With Ruben Loftus-Cheek out of contention at Chelsea and out of the England squad, we look at five players who shone at one major tournament for England but never played another…
George Cohen, 1966 World Cup
Literally unimprovable one-tournament-wonder antics from the Fulham right-back, who went to only one major tournament with England but shrewdly chose the one they won but are very reluctant to talk about what with it being so very long ago now.
A solid, unfussy full-back, Cohen was an ever-present in England’s march to glory. His performances were immaculate in a system that, without orthodox wide attacking players, asked a lot of its full-backs. But Cohen’s most memorable moment of the tournament perhaps came after the heroically bad-tempered quarter-final against Argentina, when a photographer captured perfectly the moment Alf Ramsey stepped in to prevent Cohen swapping shirts with an opponent. “George,” barked Ramsey, so the story goes, “You are not swapping shirts with that animal.”
Cohen’s other decisive involvement came when blocking Lothar Emmerich’s last-minute free-kick only for the ball to spin into the path of Wolfgang Weber to make it 2-2. SPOILER ALERT: It was okay, England won 4-2 in extra-time.
The Cohens don’t piss about when it comes to major tournaments. George’s egg-chasing nephew Ben also went to only one World Cup, and also won it.
Trevor Francis, 1982 World Cup
A victim of England’s, ahem, patchy tournament qualification record in the 70s and early 80s, and ruled out of the European Championships in 1980 by injury, Francis’ only appearance at a major tournament came in England’s frustrating 1982 campaign.
Francis’ performances were aligned with the team’s, scoring twice as England sauntered through the opening group stage – helped along by Bryan Robson’s record-breaking 30-second goal against France in the opening game – before drawing a blank in 0-0 draws against West Germany and Spain in the second group stage as England missed out on a semi-final place.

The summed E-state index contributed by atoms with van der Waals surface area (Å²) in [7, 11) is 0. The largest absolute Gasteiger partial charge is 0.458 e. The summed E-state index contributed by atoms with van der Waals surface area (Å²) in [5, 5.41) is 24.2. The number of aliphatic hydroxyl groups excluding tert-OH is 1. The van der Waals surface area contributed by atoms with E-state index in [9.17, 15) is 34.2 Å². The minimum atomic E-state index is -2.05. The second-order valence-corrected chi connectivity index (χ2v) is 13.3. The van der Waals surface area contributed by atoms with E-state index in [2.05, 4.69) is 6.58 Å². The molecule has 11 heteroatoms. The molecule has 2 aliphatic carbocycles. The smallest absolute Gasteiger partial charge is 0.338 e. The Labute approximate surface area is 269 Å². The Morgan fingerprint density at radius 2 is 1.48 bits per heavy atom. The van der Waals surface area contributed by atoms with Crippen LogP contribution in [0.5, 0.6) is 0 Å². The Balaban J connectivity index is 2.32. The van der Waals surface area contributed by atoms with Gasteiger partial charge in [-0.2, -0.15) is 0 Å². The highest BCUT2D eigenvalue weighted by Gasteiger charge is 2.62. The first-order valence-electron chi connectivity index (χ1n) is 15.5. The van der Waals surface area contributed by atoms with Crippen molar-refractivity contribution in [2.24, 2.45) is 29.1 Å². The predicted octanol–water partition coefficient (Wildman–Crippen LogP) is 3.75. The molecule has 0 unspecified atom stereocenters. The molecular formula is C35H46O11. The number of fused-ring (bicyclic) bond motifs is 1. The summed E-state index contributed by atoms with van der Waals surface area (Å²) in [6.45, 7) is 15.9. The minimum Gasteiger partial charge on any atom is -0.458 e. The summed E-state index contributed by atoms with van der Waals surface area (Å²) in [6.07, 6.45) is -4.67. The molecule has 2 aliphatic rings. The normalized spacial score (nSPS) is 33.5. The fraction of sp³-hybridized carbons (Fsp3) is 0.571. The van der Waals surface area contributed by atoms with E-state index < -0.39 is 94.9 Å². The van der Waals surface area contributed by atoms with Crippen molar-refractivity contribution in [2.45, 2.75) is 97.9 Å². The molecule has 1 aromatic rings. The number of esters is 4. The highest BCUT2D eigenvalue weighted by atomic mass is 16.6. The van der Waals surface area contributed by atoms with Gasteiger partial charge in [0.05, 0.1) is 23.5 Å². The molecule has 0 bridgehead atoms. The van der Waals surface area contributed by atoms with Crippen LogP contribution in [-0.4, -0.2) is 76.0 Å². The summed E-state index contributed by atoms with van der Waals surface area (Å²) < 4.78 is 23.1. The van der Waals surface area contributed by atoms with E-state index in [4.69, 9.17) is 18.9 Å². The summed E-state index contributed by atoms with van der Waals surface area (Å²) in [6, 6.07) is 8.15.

Danny Mills, 2002 World Cup
It’s mad to think that there is now a whole generation of English football fans who probably wouldn’t believe that the summer of 2002 was punctuated by unironic chants of “Danny Mills is f*cking brilliant” echoing out of pubs up and down the land.
An injury to Gary Neville left Mills as England’s first-choice right-back. Neville wasn’t missed as Mills played every minute of England’s run to the quarter-finals and that 2-1 defeat to Brazil.
While playing well throughout the tournament, Mills’ finest moment came in that quarter-final defeat. Having been crunched to the floor by Ronaldinho in an enjoyable reversal of expected roles, Mills was about to get back to his feet when Paul Scholes sidled over and said “Stay down, the ref’s got a card out.” Mills did as he was told and Ronaldinho saw red.
Alas, England couldn’t find a way back into the game, but still a lovely bit of shithousery and a reminder that the correct answer to the seemingly insoluble “Gerrard or Lampard?” question is and always was “Scholes”.
Trevor Sinclair, 2002 World Cup
A third of Sinclair’s 12 England caps came at that World Cup. A last-minute replacement for Danny Murphy in the squad, Sinclair was thrust into service by Owen Hargreaves’ injury in the early stages against Argentina.
Sinclair’s sterling work in England’s Problem Left Midfield Position was key to England’s famous 1-0 win as Beckham got his retribution for the events of four years earlier in St Etienne. Sinclair kept his place for the goalless draw against Nigeria that secured top spot in the “Group of Death” and the 3-0 last-16 victory over Denmark.
Unlike Mills, Sinclair shamefully failed to get any Brazilian geniuses sent off in the quarter-final.
It all seemed pretty unlikely when an unhappy Sinclair flew home from the England camp in Korea ahead of the tournament, miserable at being on standby so far from his family.
Trevor Sinclair was THE BEST player at the 2002 World Cup. Him and Danny Mills ran the show.
— JWC (@TheJackyCalv) October 5, 2014
Kieran Trippier, 2018 World Cup
Okay, much like Ruben Loftus-Cheek, this one’s a bit of a punt and, unlike George Cohen, there is clearly still time for Trippier to add another major tournament to his CV. But given the excellence of his performances in Russia, the fact it’s even feasible that he may never play at another major tournament is quite the thing.
Two moves for Kyle Walker opened the way for Trippier, first the move from Spurs to Man City and then Gareth Southgate’s decision to switch him from right-back to centre-back.
Even then, Trippier’s spot wasn’t assured. On the day England’s squad was announced, the jungle drums suggested Trent Alexander-Arnold’s inclusion meant Trippier would miss out. Nobody thought this particularly mental given TAA’s high-profile involvement in Liverpool’s memorable Champions League campaign.
Trippier made the cut, though, and was arguably England’s best player in Russia. Asked to provide the attacking width ahead of England’s three-man defence, Trippier created a string of chances while his set-piece delivery became integral to England’s defence-destroying berserker corner routines.
The other two men to score for England in World Cup semi-finals have 97 England goals between them. Trippier’s beautiful free-kick against Croatia remains his only international strike. With the Walker experiment sure to end soon enough and TAA continuing to develop, how many more chances will a 28-year-old Trippier get?